The effect of leukotriene receptor antagonists on the symptoms of allergic rhinitis is similar or slightly less than that of oral antihistamines. Besides, some random sampling studies have shown that leukotriene receptor antagonists supplemented with antihistamines result in greater effect. On the other hand, no significant benefit of combining leukotriene receptor antagonists with nasal glucocorticoids has been identified (Rodrigo, Yañez, 2006; Carr et al., 2012).
The goal of allergen immunotherapy is to restore normal reaction of the body to the allergen. Allergen-specific immunotherapy can be explained in a simplified way by the principle of vaccination. Patients to whom allergen-specific immunotherapy is prescribed get the gradually increasing dose of the identified irritant – allergen. This way the organism becomes accustomed to a particular allergen, and the immune system stops producing specific antibodies. Following this treatment, the organism begins to tolerate the allergen, the symptoms of an allergic disease reduce, and the risk of developing asthma is stopped (Zuberbier et al., 2010).
Bende, M., Carrillo, T., Vona, I., da Castel-Branco, M. G., Arheden, L. (2002). A randomized comparison of the effects of budesonide and mometasone furoate aqueous nasal sprays on nasal peak flow rate and symptoms in perennial allergic rhinitis. Annals of Allergy, Asthma & Immunology 88, 617–623.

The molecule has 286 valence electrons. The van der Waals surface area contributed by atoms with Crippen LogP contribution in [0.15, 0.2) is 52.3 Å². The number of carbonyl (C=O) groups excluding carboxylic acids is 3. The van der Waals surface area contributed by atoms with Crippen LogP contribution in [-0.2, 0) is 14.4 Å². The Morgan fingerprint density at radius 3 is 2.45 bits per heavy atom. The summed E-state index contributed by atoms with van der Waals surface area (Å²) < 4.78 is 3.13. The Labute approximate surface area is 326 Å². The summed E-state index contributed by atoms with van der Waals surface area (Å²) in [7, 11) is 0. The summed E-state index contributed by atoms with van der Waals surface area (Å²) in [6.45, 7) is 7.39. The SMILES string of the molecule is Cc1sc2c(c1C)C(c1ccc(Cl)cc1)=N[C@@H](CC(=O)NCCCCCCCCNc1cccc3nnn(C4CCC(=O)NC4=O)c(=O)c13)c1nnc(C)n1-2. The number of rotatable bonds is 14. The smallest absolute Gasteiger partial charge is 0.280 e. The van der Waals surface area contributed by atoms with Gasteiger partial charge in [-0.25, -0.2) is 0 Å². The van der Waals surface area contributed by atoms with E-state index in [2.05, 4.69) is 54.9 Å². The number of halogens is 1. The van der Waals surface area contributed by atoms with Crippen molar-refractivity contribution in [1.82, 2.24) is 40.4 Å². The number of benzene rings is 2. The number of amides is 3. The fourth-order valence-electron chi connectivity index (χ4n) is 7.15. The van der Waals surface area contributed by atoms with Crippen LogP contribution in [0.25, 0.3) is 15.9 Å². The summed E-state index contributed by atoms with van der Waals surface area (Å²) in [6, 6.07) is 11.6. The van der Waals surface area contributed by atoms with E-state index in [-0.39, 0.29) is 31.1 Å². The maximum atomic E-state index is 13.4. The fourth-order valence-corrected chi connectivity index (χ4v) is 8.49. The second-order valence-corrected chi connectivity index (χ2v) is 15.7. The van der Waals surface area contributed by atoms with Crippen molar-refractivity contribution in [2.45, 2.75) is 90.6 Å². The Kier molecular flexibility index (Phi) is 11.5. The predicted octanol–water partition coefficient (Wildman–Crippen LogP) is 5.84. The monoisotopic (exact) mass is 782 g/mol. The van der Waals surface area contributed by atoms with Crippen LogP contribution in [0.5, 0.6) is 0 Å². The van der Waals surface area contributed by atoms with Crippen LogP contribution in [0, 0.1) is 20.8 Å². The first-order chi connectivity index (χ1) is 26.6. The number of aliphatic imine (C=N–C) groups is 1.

Benninger, M., Farrar, J. R., Blaiss, M., et al. (2010). Evaluating approved medications to treat allergic rhinitis in the United States: an evidence-based review of efficacy for nasal symptoms by class. Annals of Allergy, Asthma & Immunology, 104, 13–29.
Bousquet, J., Van Cauwenberge, P., Khaltaev, N., Aria Workshop Group, World Health Oraganization (2001). Allergic Rhinitis and its Impact on Asthma. Journal of Allergy and Clinical Immunology, 108 (Suppl 5), 147–334.
Carr, W., Bernstein, J., Lieberman, P., et al. (2012). A novel intranasal therapy of azelastine with fluticasone for the treatment of allergic rhinitis. Journal of Allergy and Clinical Immunology, 129, 1282–1289.
Corren, J., Harris, A. G., Aaronson, D., et al. (1998). Efficacy and safety of loratadine plus pseudoephedrine in patients with seasonal allergic rhinitis and mild asthma. Journal of Allergy and Clinical Immunology, 100, 781–788.
Lee, T. A., Pickard, A. S. (2007). Meta-analysis of azelastine nasal spray for the treatment of allergic rhinitis. Pharmacotherapy, 27, 852–859.
Nathan, R. A., Finn, A. F . Jr., LaForce, C., et al. (2006). Comparison of cetirizine-pseudoephedrine and placebo in patients with seasonal allergic rhinitis and concomitant mild-to-moderate asthma: randomized, double-blind study. Ann Allergy Asthma Immunol, 97, 389–396.
Rodrigo, G. J., Yañez, A. (2006). The role of antileukotriene therapy in seasonal allergic rhinitis: a systematic review of randomized trials. Annals of Allergy, Asthma & Immunology, 96, 779–786.
Zuberbier, T., Bachert, C., Bousquet, J., Passalacqua, G., Walter Canonica, G., Merk H., Worm, M., Wahn, U., Bousquet, J. (2010). GA²LEN/EAACI pocket guide for allergenspecific immunotherapy for allergic rhinitis and asthma. Allergy, 65 (12), 1525–1530.